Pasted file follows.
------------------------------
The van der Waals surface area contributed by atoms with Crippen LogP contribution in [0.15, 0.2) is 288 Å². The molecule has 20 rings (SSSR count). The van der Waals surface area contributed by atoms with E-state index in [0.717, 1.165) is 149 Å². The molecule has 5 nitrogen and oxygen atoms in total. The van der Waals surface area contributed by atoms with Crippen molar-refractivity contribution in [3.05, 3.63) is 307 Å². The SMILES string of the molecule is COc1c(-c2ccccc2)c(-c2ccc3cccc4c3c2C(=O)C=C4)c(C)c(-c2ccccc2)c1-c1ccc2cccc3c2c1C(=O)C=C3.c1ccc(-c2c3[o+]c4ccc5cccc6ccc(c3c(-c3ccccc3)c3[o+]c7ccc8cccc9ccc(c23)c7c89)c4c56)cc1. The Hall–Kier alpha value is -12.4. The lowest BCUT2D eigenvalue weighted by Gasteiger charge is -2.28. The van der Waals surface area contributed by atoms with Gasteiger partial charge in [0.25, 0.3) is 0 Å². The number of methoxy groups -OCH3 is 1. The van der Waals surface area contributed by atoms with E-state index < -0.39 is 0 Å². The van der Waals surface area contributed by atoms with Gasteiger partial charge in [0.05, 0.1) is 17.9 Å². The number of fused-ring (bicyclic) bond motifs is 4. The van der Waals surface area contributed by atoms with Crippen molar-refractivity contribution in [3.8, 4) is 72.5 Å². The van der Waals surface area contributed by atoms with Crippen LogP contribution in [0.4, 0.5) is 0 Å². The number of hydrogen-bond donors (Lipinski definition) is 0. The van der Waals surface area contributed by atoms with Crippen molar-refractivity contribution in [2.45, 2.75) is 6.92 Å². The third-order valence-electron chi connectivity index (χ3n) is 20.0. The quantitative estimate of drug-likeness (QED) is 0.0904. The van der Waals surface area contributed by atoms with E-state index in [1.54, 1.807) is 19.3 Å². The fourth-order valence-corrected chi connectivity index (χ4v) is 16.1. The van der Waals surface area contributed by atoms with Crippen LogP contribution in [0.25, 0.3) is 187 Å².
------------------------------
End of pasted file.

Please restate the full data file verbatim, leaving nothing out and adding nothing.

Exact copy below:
The van der Waals surface area contributed by atoms with Crippen LogP contribution in [0.15, 0.2) is 288 Å². The molecule has 20 rings (SSSR count). The van der Waals surface area contributed by atoms with E-state index in [0.717, 1.165) is 149 Å². The molecule has 5 nitrogen and oxygen atoms in total. The van der Waals surface area contributed by atoms with Crippen molar-refractivity contribution in [3.05, 3.63) is 307 Å². The SMILES string of the molecule is COc1c(-c2ccccc2)c(-c2ccc3cccc4c3c2C(=O)C=C4)c(C)c(-c2ccccc2)c1-c1ccc2cccc3c2c1C(=O)C=C3.c1ccc(-c2c3[o+]c4ccc5cccc6ccc(c3c(-c3ccccc3)c3[o+]c7ccc8cccc9ccc(c23)c7c89)c4c56)cc1. The Hall–Kier alpha value is -12.4. The lowest BCUT2D eigenvalue weighted by Gasteiger charge is -2.28. The van der Waals surface area contributed by atoms with Gasteiger partial charge in [0.25, 0.3) is 0 Å². The number of methoxy groups -OCH3 is 1. The van der Waals surface area contributed by atoms with E-state index < -0.39 is 0 Å². The van der Waals surface area contributed by atoms with Gasteiger partial charge in [0.05, 0.1) is 17.9 Å². The number of fused-ring (bicyclic) bond motifs is 4. The van der Waals surface area contributed by atoms with Crippen molar-refractivity contribution in [3.8, 4) is 72.5 Å². The van der Waals surface area contributed by atoms with Crippen LogP contribution in [0.4, 0.5) is 0 Å². The number of hydrogen-bond donors (Lipinski definition) is 0. The van der Waals surface area contributed by atoms with Crippen molar-refractivity contribution in [2.45, 2.75) is 6.92 Å². The third-order valence-electron chi connectivity index (χ3n) is 20.0. The quantitative estimate of drug-likeness (QED) is 0.0904. The van der Waals surface area contributed by atoms with E-state index in [1.54, 1.807) is 19.3 Å². The fourth-order valence-corrected chi connectivity index (χ4v) is 16.1. The van der Waals surface area contributed by atoms with Crippen LogP contribution in [0.25, 0.3) is 187 Å².